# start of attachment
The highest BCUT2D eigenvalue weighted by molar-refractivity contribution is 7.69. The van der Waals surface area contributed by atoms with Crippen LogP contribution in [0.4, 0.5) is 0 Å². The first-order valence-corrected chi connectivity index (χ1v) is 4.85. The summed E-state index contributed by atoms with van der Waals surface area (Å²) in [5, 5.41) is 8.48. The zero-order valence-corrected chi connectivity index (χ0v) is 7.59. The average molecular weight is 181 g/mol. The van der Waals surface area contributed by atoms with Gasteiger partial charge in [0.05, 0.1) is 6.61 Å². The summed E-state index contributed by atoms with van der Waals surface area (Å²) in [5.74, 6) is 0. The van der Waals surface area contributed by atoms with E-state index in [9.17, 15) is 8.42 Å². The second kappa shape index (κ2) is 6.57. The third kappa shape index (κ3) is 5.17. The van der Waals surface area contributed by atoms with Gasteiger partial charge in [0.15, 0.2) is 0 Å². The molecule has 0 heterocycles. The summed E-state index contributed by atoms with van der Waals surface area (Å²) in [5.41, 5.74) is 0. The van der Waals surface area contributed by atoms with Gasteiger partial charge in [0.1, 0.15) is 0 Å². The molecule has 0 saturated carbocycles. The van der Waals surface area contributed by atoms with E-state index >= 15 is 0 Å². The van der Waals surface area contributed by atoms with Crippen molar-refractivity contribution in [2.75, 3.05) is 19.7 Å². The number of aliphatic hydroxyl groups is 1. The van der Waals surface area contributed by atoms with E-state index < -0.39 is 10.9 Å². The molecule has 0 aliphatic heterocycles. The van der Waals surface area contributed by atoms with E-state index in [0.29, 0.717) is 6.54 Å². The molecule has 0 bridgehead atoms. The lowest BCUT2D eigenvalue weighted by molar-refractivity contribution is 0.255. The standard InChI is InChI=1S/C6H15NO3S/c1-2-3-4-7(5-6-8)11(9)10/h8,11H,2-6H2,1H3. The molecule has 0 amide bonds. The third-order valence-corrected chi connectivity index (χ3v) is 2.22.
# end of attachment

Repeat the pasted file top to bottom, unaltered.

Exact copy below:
The highest BCUT2D eigenvalue weighted by molar-refractivity contribution is 7.69. The van der Waals surface area contributed by atoms with Crippen LogP contribution in [0.4, 0.5) is 0 Å². The first-order valence-corrected chi connectivity index (χ1v) is 4.85. The summed E-state index contributed by atoms with van der Waals surface area (Å²) in [5, 5.41) is 8.48. The zero-order valence-corrected chi connectivity index (χ0v) is 7.59. The average molecular weight is 181 g/mol. The van der Waals surface area contributed by atoms with Gasteiger partial charge in [0.05, 0.1) is 6.61 Å². The summed E-state index contributed by atoms with van der Waals surface area (Å²) in [5.74, 6) is 0. The van der Waals surface area contributed by atoms with E-state index in [9.17, 15) is 8.42 Å². The second kappa shape index (κ2) is 6.57. The third kappa shape index (κ3) is 5.17. The van der Waals surface area contributed by atoms with Gasteiger partial charge in [0.15, 0.2) is 0 Å². The molecule has 0 heterocycles. The summed E-state index contributed by atoms with van der Waals surface area (Å²) in [5.41, 5.74) is 0. The van der Waals surface area contributed by atoms with Gasteiger partial charge in [0.1, 0.15) is 0 Å². The molecule has 0 saturated carbocycles. The van der Waals surface area contributed by atoms with E-state index >= 15 is 0 Å². The van der Waals surface area contributed by atoms with Crippen molar-refractivity contribution in [2.75, 3.05) is 19.7 Å². The number of aliphatic hydroxyl groups is 1. The van der Waals surface area contributed by atoms with E-state index < -0.39 is 10.9 Å². The molecule has 0 aliphatic heterocycles. The van der Waals surface area contributed by atoms with E-state index in [0.29, 0.717) is 6.54 Å². The molecule has 0 bridgehead atoms. The lowest BCUT2D eigenvalue weighted by molar-refractivity contribution is 0.255. The standard InChI is InChI=1S/C6H15NO3S/c1-2-3-4-7(5-6-8)11(9)10/h8,11H,2-6H2,1H3. The molecule has 0 amide bonds. The third-order valence-corrected chi connectivity index (χ3v) is 2.22.